I love the old movies about Christmas. You know the ones that make you feel all soft inside – cause you tear up or strike a familiar nerve. Movies like, “A Christmas Carol,” “It’s a Wonderful Life,” “White Christmas.” These movies are packed with family values, love for one another, charity, peace on earth and all the good things associated with Christmas. The strand that ties them all together is that life isn’t always perfect. Life for most people has its glitches and roadblocks.
To find the true miracles, we often have to dig deeper than the gifts of “The Christmas Story.” Ralphie’s dream of getting a Red Ryder B.B. gun, in spite of his mother’s objections, simply doesn’t result in the perfect, happy ending.
I think the true miracles of Christmas can be found in the simplest of things. Memories of those simple things are alive in my brain, more than any of the gifts I’ve ever received. I couldn’t tell you one special gift I asked for and got for Christmas, but I do remember the old scraggly tree we got at the last minutes in order to save money.
I recall my dad spending lots of extra hours working, so we could have special clothes to wear. I remember my mom spending hours curling my sister’s and my hair with rags. I think about the Christmases where homemade ornaments, knit scarves, mittens and doll clothes were all we had to give or receive. The smiles at receiving whatever was given always outweighed the gift itself. The time spent together is a miracle in itself.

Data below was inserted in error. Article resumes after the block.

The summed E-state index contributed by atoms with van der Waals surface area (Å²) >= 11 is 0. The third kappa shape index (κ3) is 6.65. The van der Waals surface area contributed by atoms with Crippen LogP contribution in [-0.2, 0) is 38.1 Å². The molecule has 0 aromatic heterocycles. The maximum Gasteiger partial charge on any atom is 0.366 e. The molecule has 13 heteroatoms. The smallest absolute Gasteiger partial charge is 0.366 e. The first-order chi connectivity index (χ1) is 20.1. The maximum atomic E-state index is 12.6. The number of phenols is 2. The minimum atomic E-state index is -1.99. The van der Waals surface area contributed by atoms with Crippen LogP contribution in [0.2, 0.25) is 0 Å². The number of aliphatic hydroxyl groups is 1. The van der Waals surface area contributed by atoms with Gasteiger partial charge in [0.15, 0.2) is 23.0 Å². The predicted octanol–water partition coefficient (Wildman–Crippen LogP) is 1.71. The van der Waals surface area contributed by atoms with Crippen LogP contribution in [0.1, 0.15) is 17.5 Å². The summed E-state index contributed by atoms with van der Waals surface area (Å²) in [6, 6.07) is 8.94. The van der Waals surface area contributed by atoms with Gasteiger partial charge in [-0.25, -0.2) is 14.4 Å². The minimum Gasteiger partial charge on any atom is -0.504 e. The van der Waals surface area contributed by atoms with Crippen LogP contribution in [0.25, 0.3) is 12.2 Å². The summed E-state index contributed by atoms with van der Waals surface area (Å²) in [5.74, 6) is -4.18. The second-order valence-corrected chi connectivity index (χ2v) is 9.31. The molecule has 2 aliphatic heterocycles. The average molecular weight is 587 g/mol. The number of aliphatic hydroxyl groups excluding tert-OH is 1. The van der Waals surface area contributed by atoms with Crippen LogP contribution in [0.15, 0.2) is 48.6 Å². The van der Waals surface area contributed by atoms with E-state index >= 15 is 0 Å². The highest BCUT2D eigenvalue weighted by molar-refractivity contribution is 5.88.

When Christmas caroling one year, the little choir we were a part of was visiting an elderly man of ninety something. He didn’t answer his door, but peeked through the window as he heard the joyous voices. Almost like a little child, he pressed his nose against the pane and a small smile curled the edges of his mouth. He looked down to open the window slightly, so he could hear better. When his face reappeared, small tears had formed in the corners of his eyes. I considered that a wonderful miracle.
Sometimes we have to search hard for miracles. Maybe you’ve experienced the loss of a loved one this year. Perhaps you just lost your job and your debts far outweigh your assets. You might be struggling with addiction and feel there is no way out for you. There are many who are homeless, living under bridges with no warm blankets or clothes to push out the winter’s cold. How can there be even the tiniest miracle in any of that?
The most unlikely place for the King of Creation to make His human appearance, was in a lowly stable. Everything about that first Nativity of our Lord, was inconceivable – a virgin birth – born in Bethlehem as foretold by the prophets – true man yet true God- born to deliver the entire world from the chains of sin, guilt and death. None of it made sense, but these miraculous events were tucked away in Mary’s heart and undoubtedly remembered as they occurred.
There are times when we have to search hard for a miracle, but they do exist. I love those old movies, but I think Linus expressed it best. In “A Charlie Brown Christmas,” these were the words he recited:
“And there were in the same country shepherds, abiding in the field, keeping watch over their flock by night. And, lo, the angel of the Lord came upon them, and the glory of the Lord shone round about them! And they were sore afraid. And the angel said unto them, “Fear not! For, behold, I bring you tidings o great joy, which shall be to all my people. For unto you is born this day in the city of David a Savior, which is Christ, the Lord. And this shall be a sign unto you: Ye shall find the babe wrapped in swaddling clothes, lying in a manger.” And suddenly, there was with the angel a multitude of the Heavenly Host praising God, and saying, “Glory to God in the Highest, and on Earth peace, and good will toward men.” Luke 2:8-14